GOP Poll: McSally and Barber Tied in Arizona

McSally has filed to run for Congress again. (Douglas Graham/CQ Roll Call File Photo)
McSally has filed to run for Congress again. (Douglas Graham/CQ Roll Call File Photo)
Posted July 11, 2013 at 8:27pm

Ret. Air Force Colonel Martha McSally, a Republican, would be locked in a tight race with Rep. Ron Barber, D-Ariz., in the 2nd District, according to a new poll commissioned by the National Republican Congressional Committee.

Barber led McSally by a single point in the survey, 46 percent to 45 percent, released on Thursday evening.

McSally has not officially announced, but she filed a statement of candidacy last week. Last cycle, Barber narrowly defeated McSally by just 2,500 votes. There’s been speculation about a rematch ever since.

“Ron is focused on doing his job everyday and representing southern Arizona,” Barber political consultant Rodd McLeod said of the poll. “There’ll be plenty of time to worry about the campaign next year.”

McLeod added that Barber raised $293,000 in the second quarter and he will report having $550,000 in cash on hand.

See the NRCC’s polling memo here:

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The NRCC would not provide name identification ratings in the poll. But Tucson voters should be familiar with both candidates because each of them ran twice for the seat last year.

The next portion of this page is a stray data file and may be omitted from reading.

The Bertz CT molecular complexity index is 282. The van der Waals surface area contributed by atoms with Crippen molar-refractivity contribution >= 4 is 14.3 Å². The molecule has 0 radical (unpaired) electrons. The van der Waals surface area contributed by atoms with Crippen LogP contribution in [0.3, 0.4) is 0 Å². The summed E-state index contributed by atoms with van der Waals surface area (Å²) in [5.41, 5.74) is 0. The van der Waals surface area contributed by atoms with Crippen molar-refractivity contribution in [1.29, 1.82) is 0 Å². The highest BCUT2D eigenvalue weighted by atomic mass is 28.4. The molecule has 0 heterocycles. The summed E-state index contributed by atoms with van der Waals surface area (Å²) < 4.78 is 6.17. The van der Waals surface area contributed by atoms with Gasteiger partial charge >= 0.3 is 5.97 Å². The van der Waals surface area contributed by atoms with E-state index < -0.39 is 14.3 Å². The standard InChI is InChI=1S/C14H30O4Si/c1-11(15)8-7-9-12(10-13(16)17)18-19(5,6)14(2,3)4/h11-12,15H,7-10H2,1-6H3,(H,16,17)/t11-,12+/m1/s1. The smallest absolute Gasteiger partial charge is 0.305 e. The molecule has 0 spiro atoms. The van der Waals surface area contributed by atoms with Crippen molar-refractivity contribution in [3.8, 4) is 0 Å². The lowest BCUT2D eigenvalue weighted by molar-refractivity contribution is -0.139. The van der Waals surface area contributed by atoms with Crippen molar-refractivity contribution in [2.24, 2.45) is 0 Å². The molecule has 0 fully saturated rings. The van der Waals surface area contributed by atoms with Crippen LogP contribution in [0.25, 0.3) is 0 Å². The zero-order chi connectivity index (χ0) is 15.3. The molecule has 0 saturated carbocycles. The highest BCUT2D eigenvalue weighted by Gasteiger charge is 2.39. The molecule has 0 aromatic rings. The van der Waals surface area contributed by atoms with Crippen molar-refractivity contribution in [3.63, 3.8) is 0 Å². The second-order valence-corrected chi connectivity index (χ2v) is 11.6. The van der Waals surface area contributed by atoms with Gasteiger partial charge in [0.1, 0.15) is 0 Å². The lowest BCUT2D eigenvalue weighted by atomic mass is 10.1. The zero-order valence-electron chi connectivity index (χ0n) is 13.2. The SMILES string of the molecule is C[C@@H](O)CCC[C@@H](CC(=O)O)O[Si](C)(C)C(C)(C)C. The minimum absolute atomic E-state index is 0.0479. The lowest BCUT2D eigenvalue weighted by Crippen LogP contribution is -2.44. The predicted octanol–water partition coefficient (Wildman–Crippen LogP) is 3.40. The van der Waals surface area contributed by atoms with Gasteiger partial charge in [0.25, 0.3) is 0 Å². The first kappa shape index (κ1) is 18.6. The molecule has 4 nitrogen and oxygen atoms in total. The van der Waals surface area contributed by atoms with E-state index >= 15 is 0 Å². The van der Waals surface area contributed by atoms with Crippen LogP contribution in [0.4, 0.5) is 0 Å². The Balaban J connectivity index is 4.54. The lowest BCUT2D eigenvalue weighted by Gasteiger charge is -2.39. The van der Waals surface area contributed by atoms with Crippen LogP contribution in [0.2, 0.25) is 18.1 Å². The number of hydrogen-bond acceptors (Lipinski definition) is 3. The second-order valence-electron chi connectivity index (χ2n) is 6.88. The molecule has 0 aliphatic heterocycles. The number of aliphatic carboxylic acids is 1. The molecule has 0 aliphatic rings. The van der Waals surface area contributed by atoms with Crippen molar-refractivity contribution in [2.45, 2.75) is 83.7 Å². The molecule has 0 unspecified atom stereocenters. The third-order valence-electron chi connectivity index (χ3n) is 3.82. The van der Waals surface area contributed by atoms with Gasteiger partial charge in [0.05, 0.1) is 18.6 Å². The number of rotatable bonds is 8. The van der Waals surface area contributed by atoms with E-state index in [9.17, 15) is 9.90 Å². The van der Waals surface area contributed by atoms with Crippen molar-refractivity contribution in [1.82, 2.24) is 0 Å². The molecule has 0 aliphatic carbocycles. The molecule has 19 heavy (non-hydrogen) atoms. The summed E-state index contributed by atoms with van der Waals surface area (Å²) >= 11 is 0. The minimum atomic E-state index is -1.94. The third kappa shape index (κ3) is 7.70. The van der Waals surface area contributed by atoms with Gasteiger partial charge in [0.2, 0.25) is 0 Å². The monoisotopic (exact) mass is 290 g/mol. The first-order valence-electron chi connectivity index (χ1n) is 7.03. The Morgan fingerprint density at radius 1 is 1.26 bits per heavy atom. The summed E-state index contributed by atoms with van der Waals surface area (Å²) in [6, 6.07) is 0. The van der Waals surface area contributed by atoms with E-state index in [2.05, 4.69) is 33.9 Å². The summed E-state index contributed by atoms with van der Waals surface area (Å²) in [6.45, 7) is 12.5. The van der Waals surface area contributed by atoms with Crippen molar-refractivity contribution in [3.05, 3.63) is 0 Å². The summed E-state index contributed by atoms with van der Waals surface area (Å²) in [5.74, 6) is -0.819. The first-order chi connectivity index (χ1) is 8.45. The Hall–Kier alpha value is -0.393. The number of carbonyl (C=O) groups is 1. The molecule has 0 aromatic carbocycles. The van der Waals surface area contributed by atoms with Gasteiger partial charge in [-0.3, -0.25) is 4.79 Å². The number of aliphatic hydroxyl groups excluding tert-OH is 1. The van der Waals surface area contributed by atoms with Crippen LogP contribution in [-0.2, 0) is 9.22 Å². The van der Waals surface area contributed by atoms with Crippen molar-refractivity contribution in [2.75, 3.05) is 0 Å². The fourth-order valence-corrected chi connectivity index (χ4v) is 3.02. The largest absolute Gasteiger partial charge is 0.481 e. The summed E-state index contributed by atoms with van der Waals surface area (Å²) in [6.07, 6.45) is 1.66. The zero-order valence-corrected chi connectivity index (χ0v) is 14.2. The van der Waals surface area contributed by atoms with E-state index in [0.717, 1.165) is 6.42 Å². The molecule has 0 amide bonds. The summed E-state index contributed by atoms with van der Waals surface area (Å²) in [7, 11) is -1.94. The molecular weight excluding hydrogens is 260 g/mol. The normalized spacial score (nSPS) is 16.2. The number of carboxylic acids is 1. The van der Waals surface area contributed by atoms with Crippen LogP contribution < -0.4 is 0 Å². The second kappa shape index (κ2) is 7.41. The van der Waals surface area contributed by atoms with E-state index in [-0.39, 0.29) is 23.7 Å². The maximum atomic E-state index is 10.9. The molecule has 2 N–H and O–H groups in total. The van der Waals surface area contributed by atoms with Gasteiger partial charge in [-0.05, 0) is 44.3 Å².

In June 2012, both candidates ran in the special election to succeed Rep. Gabrielle Giffords, D-Ariz. McSally lost her primary, while Barber won his party’s nomination and the general election. That November, McSally and Barber faced off for a full term in a campaign that featured extensive television ad spending throughout the district.

Barber previously worked for Giffords and inherited much of her political staff. Their efforts made the 2nd District something of a white whale race for House Republicans — it just keeps slipping away.

Wes Anderson of On Message Inc. executed the NRCC’s poll, which surveyed 400 likely and registered voters in the district, according to the memo. The poll used telephone interviews conducted June 17-18 and had margin of error was 4.9 percent.